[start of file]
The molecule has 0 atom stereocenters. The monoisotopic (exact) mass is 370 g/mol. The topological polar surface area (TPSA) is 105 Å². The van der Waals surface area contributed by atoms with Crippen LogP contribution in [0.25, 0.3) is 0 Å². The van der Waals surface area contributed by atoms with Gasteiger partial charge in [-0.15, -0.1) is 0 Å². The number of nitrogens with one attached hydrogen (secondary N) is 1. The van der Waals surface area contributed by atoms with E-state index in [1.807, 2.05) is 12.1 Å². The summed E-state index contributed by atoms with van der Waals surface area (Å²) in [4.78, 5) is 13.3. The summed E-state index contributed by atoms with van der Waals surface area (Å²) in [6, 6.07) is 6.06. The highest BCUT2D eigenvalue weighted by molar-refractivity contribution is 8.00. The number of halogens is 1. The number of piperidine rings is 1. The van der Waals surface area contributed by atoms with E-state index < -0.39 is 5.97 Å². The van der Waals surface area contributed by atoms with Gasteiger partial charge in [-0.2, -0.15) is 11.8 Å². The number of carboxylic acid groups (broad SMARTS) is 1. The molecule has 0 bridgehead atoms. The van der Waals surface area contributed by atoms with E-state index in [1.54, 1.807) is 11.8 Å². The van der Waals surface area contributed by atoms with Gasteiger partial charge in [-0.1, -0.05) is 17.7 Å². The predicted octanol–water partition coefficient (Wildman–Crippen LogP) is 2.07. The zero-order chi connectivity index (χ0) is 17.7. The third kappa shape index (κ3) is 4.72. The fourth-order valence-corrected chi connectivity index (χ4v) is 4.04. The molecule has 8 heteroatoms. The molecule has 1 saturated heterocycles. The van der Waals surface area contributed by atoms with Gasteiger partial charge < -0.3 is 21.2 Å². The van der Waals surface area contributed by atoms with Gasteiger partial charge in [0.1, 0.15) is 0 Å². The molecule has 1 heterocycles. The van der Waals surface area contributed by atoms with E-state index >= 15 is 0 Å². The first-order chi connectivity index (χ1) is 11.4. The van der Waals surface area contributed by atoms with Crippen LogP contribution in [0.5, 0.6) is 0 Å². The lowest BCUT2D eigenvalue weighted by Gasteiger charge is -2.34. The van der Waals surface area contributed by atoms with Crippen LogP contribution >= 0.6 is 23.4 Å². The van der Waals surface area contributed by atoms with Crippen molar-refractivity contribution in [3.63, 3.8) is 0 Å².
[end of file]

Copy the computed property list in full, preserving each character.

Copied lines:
The molecule has 0 atom stereocenters. The monoisotopic (exact) mass is 370 g/mol. The topological polar surface area (TPSA) is 105 Å². The van der Waals surface area contributed by atoms with Crippen LogP contribution in [0.25, 0.3) is 0 Å². The van der Waals surface area contributed by atoms with Gasteiger partial charge in [-0.15, -0.1) is 0 Å². The number of nitrogens with one attached hydrogen (secondary N) is 1. The van der Waals surface area contributed by atoms with E-state index in [1.807, 2.05) is 12.1 Å². The summed E-state index contributed by atoms with van der Waals surface area (Å²) in [4.78, 5) is 13.3. The summed E-state index contributed by atoms with van der Waals surface area (Å²) in [6, 6.07) is 6.06. The highest BCUT2D eigenvalue weighted by molar-refractivity contribution is 8.00. The number of halogens is 1. The number of piperidine rings is 1. The van der Waals surface area contributed by atoms with E-state index < -0.39 is 5.97 Å². The van der Waals surface area contributed by atoms with Gasteiger partial charge in [-0.2, -0.15) is 11.8 Å². The number of carboxylic acid groups (broad SMARTS) is 1. The molecule has 0 bridgehead atoms. The van der Waals surface area contributed by atoms with E-state index in [1.54, 1.807) is 11.8 Å². The van der Waals surface area contributed by atoms with Gasteiger partial charge in [-0.1, -0.05) is 17.7 Å². The predicted octanol–water partition coefficient (Wildman–Crippen LogP) is 2.07. The zero-order chi connectivity index (χ0) is 17.7. The third kappa shape index (κ3) is 4.72. The fourth-order valence-corrected chi connectivity index (χ4v) is 4.04. The molecule has 8 heteroatoms. The molecule has 1 saturated heterocycles. The van der Waals surface area contributed by atoms with Gasteiger partial charge < -0.3 is 21.2 Å². The van der Waals surface area contributed by atoms with Gasteiger partial charge in [0.1, 0.15) is 0 Å². The molecule has 1 heterocycles. The van der Waals surface area contributed by atoms with E-state index >= 15 is 0 Å². The first-order chi connectivity index (χ1) is 11.4. The van der Waals surface area contributed by atoms with Crippen LogP contribution in [0.5, 0.6) is 0 Å². The lowest BCUT2D eigenvalue weighted by Gasteiger charge is -2.34. The van der Waals surface area contributed by atoms with Crippen LogP contribution >= 0.6 is 23.4 Å². The van der Waals surface area contributed by atoms with Crippen molar-refractivity contribution in [3.63, 3.8) is 0 Å².